Melody may be mathematically defined as a sequence of notes “complete” in some sense as determined by music theory, taken from a musical piece (Chakraborty et. al. [1]). A melody need not be a complete musical sentence. It suffices if it is a complete musical phrase. A Segment is a sequence of notes which is a subset of melody but is itself incomplete. For example, {Ma, Pa, Komal Ni, Sa} is a melody being a complete musical phrase in the Hindustani raga Bhimpalashree being analyzed here but {Ma, Pa} is its sequential subset and hence a segment in this raga. Here a raga, which is the nucleus of Indian classical music, is a melodic structure with fixed notes and a set of rules characterizing a certain mood conveyed by performance. Length of a melody or its segment refers to the number of notes in it. Significance of a melody or its segment (in monophonic music such as Indian classical music) is defined as the product of the length of the melody and the number of times it occurs in the musical piece. Thus both frequency and length are important factors to assess the significance of a melody or its segment. For a more technical definition of significance of melody in polyphonic music, see Adiloglu, Noll and Obermayer [5].
Musical data being chronological, the numbers representing pitches in different octaves will be the possible response entry corresponding to the argument time which would in our case be just the instance (1, 2, 3…) at which a musical note is realized. The tonic Sa is taken at the note natural C (i.e. the scale is C). Also, C of the middle octave is assigned the number 0 representing its pitch as the reference point for other notes of higher and lower pitch to be assigned numbers accordingly as 1, 2, 3…. or -1, -2, -3…respectively (detailed in table 1). This is the technique that is used for structure analysis and we are motivated by the works of Adiloglu, Noll and Obermayer [5]. Our database for analysis comprises of a sequence of notes of the song based on raga Bhimpalashree. This is given in table 4 in Appendix.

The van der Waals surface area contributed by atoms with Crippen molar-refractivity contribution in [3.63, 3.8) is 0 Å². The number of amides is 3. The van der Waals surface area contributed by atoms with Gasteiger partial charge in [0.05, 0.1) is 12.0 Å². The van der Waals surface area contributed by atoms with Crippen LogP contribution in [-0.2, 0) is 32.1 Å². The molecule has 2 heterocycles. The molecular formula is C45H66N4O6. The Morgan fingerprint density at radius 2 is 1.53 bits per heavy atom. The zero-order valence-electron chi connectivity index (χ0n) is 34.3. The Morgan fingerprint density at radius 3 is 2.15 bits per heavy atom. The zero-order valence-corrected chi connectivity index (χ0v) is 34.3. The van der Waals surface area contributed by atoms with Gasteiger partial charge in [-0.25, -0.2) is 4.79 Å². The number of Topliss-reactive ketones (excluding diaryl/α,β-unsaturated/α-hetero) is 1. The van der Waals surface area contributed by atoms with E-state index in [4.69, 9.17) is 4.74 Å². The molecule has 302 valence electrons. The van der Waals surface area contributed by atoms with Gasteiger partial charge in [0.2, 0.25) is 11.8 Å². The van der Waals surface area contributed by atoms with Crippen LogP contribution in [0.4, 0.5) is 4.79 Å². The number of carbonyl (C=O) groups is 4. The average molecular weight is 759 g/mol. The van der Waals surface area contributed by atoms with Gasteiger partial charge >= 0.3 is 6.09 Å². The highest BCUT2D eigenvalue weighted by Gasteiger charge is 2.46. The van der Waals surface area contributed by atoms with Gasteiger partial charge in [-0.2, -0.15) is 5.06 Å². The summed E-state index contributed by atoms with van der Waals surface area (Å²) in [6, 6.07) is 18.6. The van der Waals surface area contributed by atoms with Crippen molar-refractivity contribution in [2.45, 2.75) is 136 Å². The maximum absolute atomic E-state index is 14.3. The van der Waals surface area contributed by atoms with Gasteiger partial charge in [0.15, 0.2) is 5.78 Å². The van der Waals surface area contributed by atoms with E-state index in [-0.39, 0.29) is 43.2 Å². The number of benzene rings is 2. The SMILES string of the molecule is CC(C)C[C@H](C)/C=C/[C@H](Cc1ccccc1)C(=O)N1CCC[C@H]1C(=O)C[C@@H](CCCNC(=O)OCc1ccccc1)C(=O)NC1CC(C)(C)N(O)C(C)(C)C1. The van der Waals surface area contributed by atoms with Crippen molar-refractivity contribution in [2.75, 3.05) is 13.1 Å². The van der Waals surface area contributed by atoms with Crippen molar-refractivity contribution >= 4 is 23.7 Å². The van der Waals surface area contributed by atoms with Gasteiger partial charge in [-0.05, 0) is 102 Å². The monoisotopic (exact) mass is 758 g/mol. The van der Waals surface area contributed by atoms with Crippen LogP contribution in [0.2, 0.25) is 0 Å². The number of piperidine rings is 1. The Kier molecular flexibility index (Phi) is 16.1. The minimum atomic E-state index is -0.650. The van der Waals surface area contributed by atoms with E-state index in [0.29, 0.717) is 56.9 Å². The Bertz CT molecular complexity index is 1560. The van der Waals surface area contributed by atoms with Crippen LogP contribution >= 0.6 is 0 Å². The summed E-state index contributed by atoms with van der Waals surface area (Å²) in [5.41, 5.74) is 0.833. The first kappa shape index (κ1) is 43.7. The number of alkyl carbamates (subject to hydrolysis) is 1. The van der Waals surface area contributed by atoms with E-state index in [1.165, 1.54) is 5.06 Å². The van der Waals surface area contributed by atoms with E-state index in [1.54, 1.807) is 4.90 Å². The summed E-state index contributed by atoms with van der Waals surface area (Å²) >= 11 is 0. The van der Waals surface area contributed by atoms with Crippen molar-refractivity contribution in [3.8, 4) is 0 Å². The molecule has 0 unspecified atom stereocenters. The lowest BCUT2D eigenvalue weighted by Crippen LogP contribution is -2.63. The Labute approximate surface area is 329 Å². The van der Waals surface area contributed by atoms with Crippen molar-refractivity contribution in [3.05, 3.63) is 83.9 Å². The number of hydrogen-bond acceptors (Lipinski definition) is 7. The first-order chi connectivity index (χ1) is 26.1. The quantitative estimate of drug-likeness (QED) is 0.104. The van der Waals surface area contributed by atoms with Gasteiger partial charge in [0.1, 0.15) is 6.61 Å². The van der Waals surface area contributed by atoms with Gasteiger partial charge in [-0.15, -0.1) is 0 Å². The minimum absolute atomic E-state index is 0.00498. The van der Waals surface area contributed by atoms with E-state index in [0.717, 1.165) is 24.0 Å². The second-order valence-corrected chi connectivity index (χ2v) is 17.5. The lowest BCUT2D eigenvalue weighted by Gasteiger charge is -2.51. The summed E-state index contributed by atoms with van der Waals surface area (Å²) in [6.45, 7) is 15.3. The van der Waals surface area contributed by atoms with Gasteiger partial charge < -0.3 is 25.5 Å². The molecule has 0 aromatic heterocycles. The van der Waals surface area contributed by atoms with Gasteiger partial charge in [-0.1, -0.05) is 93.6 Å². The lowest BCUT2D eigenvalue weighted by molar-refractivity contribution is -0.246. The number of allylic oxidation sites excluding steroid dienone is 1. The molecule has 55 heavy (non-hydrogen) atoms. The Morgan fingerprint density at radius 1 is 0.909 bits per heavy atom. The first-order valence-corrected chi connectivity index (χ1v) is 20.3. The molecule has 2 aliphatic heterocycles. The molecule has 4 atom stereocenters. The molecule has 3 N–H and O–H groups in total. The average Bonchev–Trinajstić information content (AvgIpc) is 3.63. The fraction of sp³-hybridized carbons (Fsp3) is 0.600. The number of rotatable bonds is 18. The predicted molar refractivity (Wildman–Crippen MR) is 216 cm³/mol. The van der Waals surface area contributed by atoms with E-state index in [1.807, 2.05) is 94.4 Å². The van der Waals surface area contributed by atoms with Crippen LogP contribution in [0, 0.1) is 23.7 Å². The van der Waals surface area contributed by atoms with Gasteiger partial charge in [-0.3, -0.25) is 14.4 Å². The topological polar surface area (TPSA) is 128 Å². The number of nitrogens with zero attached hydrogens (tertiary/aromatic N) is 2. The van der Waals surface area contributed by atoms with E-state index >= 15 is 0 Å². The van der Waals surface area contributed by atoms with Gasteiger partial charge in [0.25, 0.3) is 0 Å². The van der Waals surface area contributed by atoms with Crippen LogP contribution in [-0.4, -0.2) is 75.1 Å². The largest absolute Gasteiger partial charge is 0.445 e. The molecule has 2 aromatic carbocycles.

Abbreviations: The letters S, R, G, M, P, D and N stand for Sa, Sudh Re, Sudh Ga, Sudh Ma, Pa, Sudh Dha and Sudh Ni respectively. The letters r, g, m, d, n represent Komal Re, Komal Ga, Tibra Ma, Komal Dha and Komal Ni respectively. Normal type indicates the note belongs to middle octave; italics implies that the note belongs to the octave just lower than the middle octave while a bold type indicates it belongs to the octave just higher than the middle octave. Sa, the tonic in Indian music, is taken at C. Corresponding Western notation is also provided. The terms “Sudh”, “Komal” and “Tibra” imply, respectively, natural, flat and sharp.
Musical features of raga Bhimpalashree
Thaat( a method of grouping ragas according to scale): Kafi